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You are here: CollectionsOnline  /  Italy: Rome: ? The castello of the Acqua Claudia. View of the corner of ruined vaulting, on a small hill with cypress trees above, and domestic buildings below. In the distance is a three-bay arcade or aqueduct, probably part of the Acqua Claudia.
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image Adam vol.57/109

Reference number

Adam vol.57/109

Purpose

Italy: Rome: ? The castello of the Acqua Claudia. View of the corner of ruined vaulting, on a small hill with cypress trees above, and domestic buildings below. In the distance is a three-bay arcade or aqueduct, probably part of the Acqua Claudia.

Aspect

Perspective

Inscribed

Inscribed in ink 109

Signed and dated

  • Undated, probably 1755 or 1756.

Medium and dimensions

Pen, grey and brown washes165 x 259

Hand

Robert Adam

Verso

Pencil drawing showing the outline of a pyramid, possibly the Pyramid of Cestius, which also appears in Adam vol.57/54.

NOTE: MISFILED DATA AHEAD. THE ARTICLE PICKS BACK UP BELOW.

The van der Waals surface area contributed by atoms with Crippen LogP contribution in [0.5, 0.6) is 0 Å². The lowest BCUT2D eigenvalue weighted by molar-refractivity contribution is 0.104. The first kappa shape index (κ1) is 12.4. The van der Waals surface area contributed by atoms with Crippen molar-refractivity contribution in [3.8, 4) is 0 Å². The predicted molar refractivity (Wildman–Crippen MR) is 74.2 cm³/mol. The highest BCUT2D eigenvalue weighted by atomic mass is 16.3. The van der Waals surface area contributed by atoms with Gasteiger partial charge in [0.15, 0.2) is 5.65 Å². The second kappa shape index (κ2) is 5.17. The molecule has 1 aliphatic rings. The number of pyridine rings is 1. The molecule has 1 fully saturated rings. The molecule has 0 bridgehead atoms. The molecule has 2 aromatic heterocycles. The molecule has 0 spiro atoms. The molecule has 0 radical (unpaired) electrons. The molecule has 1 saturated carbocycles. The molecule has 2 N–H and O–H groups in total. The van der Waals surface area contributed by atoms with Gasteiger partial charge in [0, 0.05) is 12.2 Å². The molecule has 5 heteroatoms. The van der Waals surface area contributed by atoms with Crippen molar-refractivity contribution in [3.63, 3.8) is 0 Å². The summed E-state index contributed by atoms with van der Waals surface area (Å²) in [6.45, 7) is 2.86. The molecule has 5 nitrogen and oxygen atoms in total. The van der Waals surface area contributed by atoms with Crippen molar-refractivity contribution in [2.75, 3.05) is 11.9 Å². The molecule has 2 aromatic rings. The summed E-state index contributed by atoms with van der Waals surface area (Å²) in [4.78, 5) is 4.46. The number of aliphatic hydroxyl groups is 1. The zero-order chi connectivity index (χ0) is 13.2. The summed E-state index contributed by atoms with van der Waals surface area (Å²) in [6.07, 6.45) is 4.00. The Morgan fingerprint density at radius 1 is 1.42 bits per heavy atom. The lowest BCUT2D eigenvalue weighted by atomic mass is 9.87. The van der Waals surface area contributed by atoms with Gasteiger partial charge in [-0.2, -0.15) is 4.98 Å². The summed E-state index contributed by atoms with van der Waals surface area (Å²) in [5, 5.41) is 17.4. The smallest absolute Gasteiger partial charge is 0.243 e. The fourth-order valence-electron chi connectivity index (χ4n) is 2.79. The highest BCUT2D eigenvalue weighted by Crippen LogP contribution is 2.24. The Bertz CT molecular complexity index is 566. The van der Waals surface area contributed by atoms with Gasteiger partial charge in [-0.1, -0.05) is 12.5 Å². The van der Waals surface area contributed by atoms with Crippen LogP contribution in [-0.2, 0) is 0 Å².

Watermark

coat of arms

Notes

This may be a view of the Castello of the Acqua Claudia, Rome; it can be compared with the view by Piranesi in Le Antichità Romane of 1756, vol.I, pl.XVII, Fig.1, although Robert Adam shows two rather than three vaults to the front (see E. Nash, Pictorial Dictionary of Ancient Rome, London, 1968, vol.I, p.37). The three bays in the distance are another part of the aqueduct, although the Porta Maggiore is lacking. The Castello of the Acqua Claudia was destroyed in 1879.

Level

Drawing

Digitisation of the Drawings Collection has been made possible through the generosity of the Leon Levy Foundation

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Sir John Soane's collection includes some 30,000 architectural, design and topographical drawings which is a very important resource for scholars worldwide. His was the first architect’s collection to attempt to preserve the best in design for the architectural profession in the future, and it did so by assembling as exemplars surviving drawings by great Renaissance masters and by the leading architects in Britain in the 17th and 18th centuries and his near contemporaries such as Sir William Chambers, Robert Adam and George Dance the Younger. These drawings sit side by side with 9,000 drawings in Soane’s own hand or those of the pupils in his office, covering his early work as a student, his time in Italy and the drawings produced in the course of his architectural practice from 1780 until the 1830s.

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